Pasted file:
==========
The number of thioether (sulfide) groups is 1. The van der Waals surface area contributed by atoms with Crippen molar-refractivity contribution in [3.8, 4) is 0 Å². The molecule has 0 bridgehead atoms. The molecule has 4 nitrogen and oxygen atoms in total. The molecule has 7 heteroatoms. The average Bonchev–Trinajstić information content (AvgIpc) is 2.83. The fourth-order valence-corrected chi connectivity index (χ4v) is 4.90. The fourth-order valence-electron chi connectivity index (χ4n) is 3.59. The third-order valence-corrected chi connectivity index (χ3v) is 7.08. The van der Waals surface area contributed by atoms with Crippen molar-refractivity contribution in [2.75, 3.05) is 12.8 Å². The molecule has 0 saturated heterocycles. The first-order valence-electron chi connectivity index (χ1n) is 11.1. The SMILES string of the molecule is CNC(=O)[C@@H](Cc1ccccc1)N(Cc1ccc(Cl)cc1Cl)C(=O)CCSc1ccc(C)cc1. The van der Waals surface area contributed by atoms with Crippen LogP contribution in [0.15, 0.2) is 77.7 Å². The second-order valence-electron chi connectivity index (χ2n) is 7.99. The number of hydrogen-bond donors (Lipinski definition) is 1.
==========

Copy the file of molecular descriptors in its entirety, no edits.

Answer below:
The number of thioether (sulfide) groups is 1. The van der Waals surface area contributed by atoms with Crippen molar-refractivity contribution in [3.8, 4) is 0 Å². The molecule has 0 bridgehead atoms. The molecule has 4 nitrogen and oxygen atoms in total. The molecule has 7 heteroatoms. The average Bonchev–Trinajstić information content (AvgIpc) is 2.83. The fourth-order valence-corrected chi connectivity index (χ4v) is 4.90. The fourth-order valence-electron chi connectivity index (χ4n) is 3.59. The third-order valence-corrected chi connectivity index (χ3v) is 7.08. The van der Waals surface area contributed by atoms with Crippen molar-refractivity contribution in [2.75, 3.05) is 12.8 Å². The molecule has 0 saturated heterocycles. The first-order valence-electron chi connectivity index (χ1n) is 11.1. The SMILES string of the molecule is CNC(=O)[C@@H](Cc1ccccc1)N(Cc1ccc(Cl)cc1Cl)C(=O)CCSc1ccc(C)cc1. The van der Waals surface area contributed by atoms with Crippen LogP contribution in [0.15, 0.2) is 77.7 Å². The second-order valence-electron chi connectivity index (χ2n) is 7.99. The number of hydrogen-bond donors (Lipinski definition) is 1.